TuB'Shvat

Any sufficiently advanced technology is indistinguishable from magic.


Originally published, December 19, 2011 Amended for 2014

When I was young, Tu B'Shvat was celebrated by planting trees in Israel through the Jewish National Fund. And, if you follow the link, you can still plant trees in Israel. When I started dating Molly, and started living a more observant life, Tu B'Shvat was still little more than a service and buying trees in Israel.

Tu B'Shvat is known as the "New Year of the Trees". In Israel, it is how a trees age is measured.  "Tu B'Shvat is the new year for the purpose of calculating the age of trees for tithing. The Torah states that fruit from trees which were grown in the land of Israel may not be eaten during the first three years; the fourth year's fruit is for G-d, and after that, the fruit can be eaten. Each tree is considered to have aged one year as of Tu B'Shvat, no matter when in the year it was planted."1 It is customary to eat fruits that grow in Israel for Tu B'Shvat.

Tu B'Shvat has blended nicely into the enviormental movement. There are green and secular as well as religious celebrations of Tu B'Shvat.

 

The Kabbalah teaches that there is a seder for Tu B'Shvat. My father became intrigued with the Tu B'Shvat seder and was working on one when he died. His yartziet is two days before Tu B'Shvat. This would have meant several different books open on the dining room table or in a neat stack with bookmarks and a legal pad. Witting this, I have ten windows open in my browser along with notepad and Nvu, the HTML Editor. The fruit doesn't fall far from the tree. Notepad nicely strips all of the formating out of something cut and pasted into a web document. The Aish Seder is probably the easiest  to follow. Here are some more Seders. Ritual.org (reform, presented as a blog page), Aish,  and Rabbi Scheinerman. Rabbie Scheinerman is an Orthodox Rabbi. He has a very good website, although it has not been updated in some time.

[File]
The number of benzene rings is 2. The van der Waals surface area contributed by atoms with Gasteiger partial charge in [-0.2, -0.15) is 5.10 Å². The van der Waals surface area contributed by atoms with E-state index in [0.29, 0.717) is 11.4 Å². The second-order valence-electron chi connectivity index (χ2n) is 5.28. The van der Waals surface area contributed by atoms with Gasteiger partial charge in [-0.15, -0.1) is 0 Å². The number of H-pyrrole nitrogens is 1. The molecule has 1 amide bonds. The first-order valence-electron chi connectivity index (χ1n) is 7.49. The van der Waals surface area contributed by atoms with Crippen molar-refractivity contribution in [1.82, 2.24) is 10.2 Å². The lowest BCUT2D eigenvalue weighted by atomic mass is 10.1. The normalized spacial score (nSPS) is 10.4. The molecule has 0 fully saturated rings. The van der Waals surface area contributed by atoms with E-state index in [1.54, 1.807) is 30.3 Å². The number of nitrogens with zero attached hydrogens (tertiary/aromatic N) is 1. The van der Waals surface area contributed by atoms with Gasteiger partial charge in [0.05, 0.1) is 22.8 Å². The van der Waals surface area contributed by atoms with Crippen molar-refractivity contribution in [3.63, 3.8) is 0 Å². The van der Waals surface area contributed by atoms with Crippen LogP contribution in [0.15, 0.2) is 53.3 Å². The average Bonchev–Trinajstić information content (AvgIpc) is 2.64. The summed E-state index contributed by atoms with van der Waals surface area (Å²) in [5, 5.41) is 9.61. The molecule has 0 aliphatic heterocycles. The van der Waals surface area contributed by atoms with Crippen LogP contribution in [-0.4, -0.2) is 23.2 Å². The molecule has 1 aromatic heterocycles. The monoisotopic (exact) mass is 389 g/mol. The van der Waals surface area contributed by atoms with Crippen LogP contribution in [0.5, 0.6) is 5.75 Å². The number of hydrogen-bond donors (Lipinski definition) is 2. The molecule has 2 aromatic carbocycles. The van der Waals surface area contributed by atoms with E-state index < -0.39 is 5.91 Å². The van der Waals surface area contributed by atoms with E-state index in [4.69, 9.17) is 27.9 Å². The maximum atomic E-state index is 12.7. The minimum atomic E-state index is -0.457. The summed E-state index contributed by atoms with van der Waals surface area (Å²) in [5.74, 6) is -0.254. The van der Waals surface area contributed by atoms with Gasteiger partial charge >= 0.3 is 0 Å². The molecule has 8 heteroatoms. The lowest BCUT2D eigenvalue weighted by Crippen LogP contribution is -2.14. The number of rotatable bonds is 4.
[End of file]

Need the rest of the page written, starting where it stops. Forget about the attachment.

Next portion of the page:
The fruits and nuts needed for a Tu B'Shvat Seder

The seven species from Israel

Figs

 

Dates

 

Pomegranates

 

Olives

 

Grapes(or raisins)

 

wheat and barley (in the form of bread, cake or cereal)

nuts with the shells

walnuts, almonds, pistachios, coconut

fruits with peels

oranges, pomegranates, avocado

fruits with edible seeds

blueberries, strawberries, bananas

fruits with inedible pits

peaches, plums

Wine or grape juice

both white and red